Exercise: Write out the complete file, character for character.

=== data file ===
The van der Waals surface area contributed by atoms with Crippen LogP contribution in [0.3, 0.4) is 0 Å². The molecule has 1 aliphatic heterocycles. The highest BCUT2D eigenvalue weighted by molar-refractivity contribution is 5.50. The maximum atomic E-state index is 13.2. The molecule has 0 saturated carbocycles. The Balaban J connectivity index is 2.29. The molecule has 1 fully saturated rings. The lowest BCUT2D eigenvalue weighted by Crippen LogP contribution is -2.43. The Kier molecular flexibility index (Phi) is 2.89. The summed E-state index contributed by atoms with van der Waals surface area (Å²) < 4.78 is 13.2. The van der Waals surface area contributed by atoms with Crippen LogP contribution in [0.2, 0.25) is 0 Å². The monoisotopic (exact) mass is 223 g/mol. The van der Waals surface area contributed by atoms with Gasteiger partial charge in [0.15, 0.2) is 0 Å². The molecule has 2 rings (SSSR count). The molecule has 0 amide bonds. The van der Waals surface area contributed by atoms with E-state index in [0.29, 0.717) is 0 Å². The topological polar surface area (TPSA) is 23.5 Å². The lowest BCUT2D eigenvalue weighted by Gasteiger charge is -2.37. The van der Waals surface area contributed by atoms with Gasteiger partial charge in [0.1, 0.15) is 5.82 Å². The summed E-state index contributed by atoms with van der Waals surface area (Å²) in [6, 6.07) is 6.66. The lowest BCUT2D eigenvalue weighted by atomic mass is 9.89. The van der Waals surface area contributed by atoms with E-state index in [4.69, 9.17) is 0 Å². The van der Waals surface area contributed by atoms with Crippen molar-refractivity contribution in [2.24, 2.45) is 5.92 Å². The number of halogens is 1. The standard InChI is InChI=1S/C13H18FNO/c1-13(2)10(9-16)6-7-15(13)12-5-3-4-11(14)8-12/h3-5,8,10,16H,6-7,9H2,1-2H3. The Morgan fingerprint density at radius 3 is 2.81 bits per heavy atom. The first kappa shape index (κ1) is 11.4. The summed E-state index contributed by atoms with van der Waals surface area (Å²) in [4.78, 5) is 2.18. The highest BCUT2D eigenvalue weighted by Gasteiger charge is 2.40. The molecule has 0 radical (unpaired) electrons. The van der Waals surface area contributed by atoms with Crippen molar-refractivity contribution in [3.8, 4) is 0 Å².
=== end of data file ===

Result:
The van der Waals surface area contributed by atoms with Crippen LogP contribution in [0.3, 0.4) is 0 Å². The molecule has 1 aliphatic heterocycles. The highest BCUT2D eigenvalue weighted by molar-refractivity contribution is 5.50. The maximum atomic E-state index is 13.2. The molecule has 0 saturated carbocycles. The Balaban J connectivity index is 2.29. The molecule has 1 fully saturated rings. The lowest BCUT2D eigenvalue weighted by Crippen LogP contribution is -2.43. The Kier molecular flexibility index (Phi) is 2.89. The summed E-state index contributed by atoms with van der Waals surface area (Å²) < 4.78 is 13.2. The van der Waals surface area contributed by atoms with Crippen LogP contribution in [0.2, 0.25) is 0 Å². The monoisotopic (exact) mass is 223 g/mol. The van der Waals surface area contributed by atoms with Gasteiger partial charge in [0.15, 0.2) is 0 Å². The molecule has 2 rings (SSSR count). The molecule has 0 amide bonds. The van der Waals surface area contributed by atoms with E-state index in [0.29, 0.717) is 0 Å². The topological polar surface area (TPSA) is 23.5 Å². The lowest BCUT2D eigenvalue weighted by Gasteiger charge is -2.37. The van der Waals surface area contributed by atoms with Gasteiger partial charge in [0.1, 0.15) is 5.82 Å². The summed E-state index contributed by atoms with van der Waals surface area (Å²) in [6, 6.07) is 6.66. The lowest BCUT2D eigenvalue weighted by atomic mass is 9.89. The van der Waals surface area contributed by atoms with E-state index in [4.69, 9.17) is 0 Å². The van der Waals surface area contributed by atoms with Crippen molar-refractivity contribution in [2.24, 2.45) is 5.92 Å². The number of halogens is 1. The standard InChI is InChI=1S/C13H18FNO/c1-13(2)10(9-16)6-7-15(13)12-5-3-4-11(14)8-12/h3-5,8,10,16H,6-7,9H2,1-2H3. The Morgan fingerprint density at radius 3 is 2.81 bits per heavy atom. The first kappa shape index (κ1) is 11.4. The summed E-state index contributed by atoms with van der Waals surface area (Å²) in [4.78, 5) is 2.18. The highest BCUT2D eigenvalue weighted by Gasteiger charge is 2.40. The molecule has 0 radical (unpaired) electrons. The van der Waals surface area contributed by atoms with Crippen molar-refractivity contribution in [3.8, 4) is 0 Å².